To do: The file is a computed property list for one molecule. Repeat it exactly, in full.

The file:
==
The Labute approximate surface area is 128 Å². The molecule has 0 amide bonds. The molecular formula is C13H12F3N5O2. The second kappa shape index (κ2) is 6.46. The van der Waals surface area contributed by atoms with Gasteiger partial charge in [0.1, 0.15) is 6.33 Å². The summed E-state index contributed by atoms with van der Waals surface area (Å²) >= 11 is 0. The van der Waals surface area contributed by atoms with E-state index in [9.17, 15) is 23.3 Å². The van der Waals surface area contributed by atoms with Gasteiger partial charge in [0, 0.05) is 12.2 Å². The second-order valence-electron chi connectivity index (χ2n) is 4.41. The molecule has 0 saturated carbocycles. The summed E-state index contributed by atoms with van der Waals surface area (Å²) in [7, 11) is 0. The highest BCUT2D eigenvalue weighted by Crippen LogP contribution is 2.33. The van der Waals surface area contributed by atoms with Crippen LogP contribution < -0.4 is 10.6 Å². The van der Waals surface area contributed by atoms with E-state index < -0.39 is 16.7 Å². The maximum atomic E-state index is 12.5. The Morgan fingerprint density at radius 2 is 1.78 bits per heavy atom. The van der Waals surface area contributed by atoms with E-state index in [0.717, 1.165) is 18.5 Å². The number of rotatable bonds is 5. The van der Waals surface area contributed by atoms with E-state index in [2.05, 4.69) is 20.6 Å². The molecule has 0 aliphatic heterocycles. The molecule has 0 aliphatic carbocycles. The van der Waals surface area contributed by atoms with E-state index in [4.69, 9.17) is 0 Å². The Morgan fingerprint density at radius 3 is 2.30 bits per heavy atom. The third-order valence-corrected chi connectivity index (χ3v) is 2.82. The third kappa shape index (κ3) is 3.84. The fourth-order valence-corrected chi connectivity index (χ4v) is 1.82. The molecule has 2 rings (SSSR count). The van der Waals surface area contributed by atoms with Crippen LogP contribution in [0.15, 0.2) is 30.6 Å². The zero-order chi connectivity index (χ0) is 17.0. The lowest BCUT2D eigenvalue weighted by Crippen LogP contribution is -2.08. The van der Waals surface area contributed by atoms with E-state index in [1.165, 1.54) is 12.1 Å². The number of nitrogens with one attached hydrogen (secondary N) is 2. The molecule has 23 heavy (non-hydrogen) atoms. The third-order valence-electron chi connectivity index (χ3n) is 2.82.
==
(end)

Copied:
The Labute approximate surface area is 128 Å². The molecule has 0 amide bonds. The molecular formula is C13H12F3N5O2. The second kappa shape index (κ2) is 6.46. The van der Waals surface area contributed by atoms with Gasteiger partial charge in [0.1, 0.15) is 6.33 Å². The summed E-state index contributed by atoms with van der Waals surface area (Å²) >= 11 is 0. The van der Waals surface area contributed by atoms with E-state index in [9.17, 15) is 23.3 Å². The van der Waals surface area contributed by atoms with Gasteiger partial charge in [0, 0.05) is 12.2 Å². The second-order valence-electron chi connectivity index (χ2n) is 4.41. The molecule has 0 saturated carbocycles. The summed E-state index contributed by atoms with van der Waals surface area (Å²) in [7, 11) is 0. The highest BCUT2D eigenvalue weighted by Crippen LogP contribution is 2.33. The van der Waals surface area contributed by atoms with Crippen LogP contribution < -0.4 is 10.6 Å². The van der Waals surface area contributed by atoms with E-state index < -0.39 is 16.7 Å². The maximum atomic E-state index is 12.5. The Morgan fingerprint density at radius 2 is 1.78 bits per heavy atom. The van der Waals surface area contributed by atoms with E-state index in [0.717, 1.165) is 18.5 Å². The number of rotatable bonds is 5. The van der Waals surface area contributed by atoms with E-state index in [2.05, 4.69) is 20.6 Å². The molecule has 0 aliphatic heterocycles. The molecule has 0 aliphatic carbocycles. The van der Waals surface area contributed by atoms with E-state index in [4.69, 9.17) is 0 Å². The Morgan fingerprint density at radius 3 is 2.30 bits per heavy atom. The third-order valence-corrected chi connectivity index (χ3v) is 2.82. The third kappa shape index (κ3) is 3.84. The fourth-order valence-corrected chi connectivity index (χ4v) is 1.82. The molecule has 2 rings (SSSR count). The van der Waals surface area contributed by atoms with Crippen LogP contribution in [0.15, 0.2) is 30.6 Å². The zero-order chi connectivity index (χ0) is 17.0. The lowest BCUT2D eigenvalue weighted by Crippen LogP contribution is -2.08. The van der Waals surface area contributed by atoms with E-state index in [1.165, 1.54) is 12.1 Å². The number of nitrogens with one attached hydrogen (secondary N) is 2. The molecule has 23 heavy (non-hydrogen) atoms. The third-order valence-electron chi connectivity index (χ3n) is 2.82.